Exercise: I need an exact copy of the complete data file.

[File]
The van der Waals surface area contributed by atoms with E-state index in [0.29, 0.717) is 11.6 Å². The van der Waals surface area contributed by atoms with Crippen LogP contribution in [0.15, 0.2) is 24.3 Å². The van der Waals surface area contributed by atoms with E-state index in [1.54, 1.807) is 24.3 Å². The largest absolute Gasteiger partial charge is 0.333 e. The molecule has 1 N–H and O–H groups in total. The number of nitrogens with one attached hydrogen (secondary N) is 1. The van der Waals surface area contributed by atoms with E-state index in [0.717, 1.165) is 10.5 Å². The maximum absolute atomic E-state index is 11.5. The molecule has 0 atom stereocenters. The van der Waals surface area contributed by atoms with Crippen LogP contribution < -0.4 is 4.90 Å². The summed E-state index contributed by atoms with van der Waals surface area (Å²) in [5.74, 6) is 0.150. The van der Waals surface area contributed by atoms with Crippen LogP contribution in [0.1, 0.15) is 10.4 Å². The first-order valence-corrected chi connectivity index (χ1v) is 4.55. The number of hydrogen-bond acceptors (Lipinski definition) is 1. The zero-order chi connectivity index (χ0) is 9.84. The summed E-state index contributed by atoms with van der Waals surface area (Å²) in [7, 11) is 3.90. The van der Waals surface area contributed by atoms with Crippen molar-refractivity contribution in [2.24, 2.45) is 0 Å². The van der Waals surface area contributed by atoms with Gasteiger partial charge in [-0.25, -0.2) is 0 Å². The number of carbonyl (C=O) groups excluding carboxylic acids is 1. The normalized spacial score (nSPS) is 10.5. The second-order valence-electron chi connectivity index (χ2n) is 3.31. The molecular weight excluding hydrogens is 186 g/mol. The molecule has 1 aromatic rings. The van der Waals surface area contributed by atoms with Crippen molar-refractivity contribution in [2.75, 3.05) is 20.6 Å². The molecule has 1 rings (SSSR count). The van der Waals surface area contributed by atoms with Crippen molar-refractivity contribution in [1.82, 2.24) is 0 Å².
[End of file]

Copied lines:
The van der Waals surface area contributed by atoms with E-state index in [0.29, 0.717) is 11.6 Å². The van der Waals surface area contributed by atoms with Crippen LogP contribution in [0.15, 0.2) is 24.3 Å². The van der Waals surface area contributed by atoms with E-state index in [1.54, 1.807) is 24.3 Å². The largest absolute Gasteiger partial charge is 0.333 e. The molecule has 1 N–H and O–H groups in total. The number of nitrogens with one attached hydrogen (secondary N) is 1. The van der Waals surface area contributed by atoms with E-state index in [0.717, 1.165) is 10.5 Å². The maximum absolute atomic E-state index is 11.5. The molecule has 0 atom stereocenters. The van der Waals surface area contributed by atoms with Crippen LogP contribution < -0.4 is 4.90 Å². The summed E-state index contributed by atoms with van der Waals surface area (Å²) in [5.74, 6) is 0.150. The van der Waals surface area contributed by atoms with Crippen LogP contribution in [0.1, 0.15) is 10.4 Å². The first-order valence-corrected chi connectivity index (χ1v) is 4.55. The number of hydrogen-bond acceptors (Lipinski definition) is 1. The zero-order chi connectivity index (χ0) is 9.84. The summed E-state index contributed by atoms with van der Waals surface area (Å²) in [7, 11) is 3.90. The van der Waals surface area contributed by atoms with Crippen molar-refractivity contribution in [2.24, 2.45) is 0 Å². The van der Waals surface area contributed by atoms with Gasteiger partial charge in [-0.25, -0.2) is 0 Å². The number of carbonyl (C=O) groups excluding carboxylic acids is 1. The normalized spacial score (nSPS) is 10.5. The second-order valence-electron chi connectivity index (χ2n) is 3.31. The molecular weight excluding hydrogens is 186 g/mol. The molecule has 1 aromatic rings. The van der Waals surface area contributed by atoms with Crippen molar-refractivity contribution in [2.75, 3.05) is 20.6 Å². The molecule has 1 rings (SSSR count). The van der Waals surface area contributed by atoms with Crippen molar-refractivity contribution in [1.82, 2.24) is 0 Å².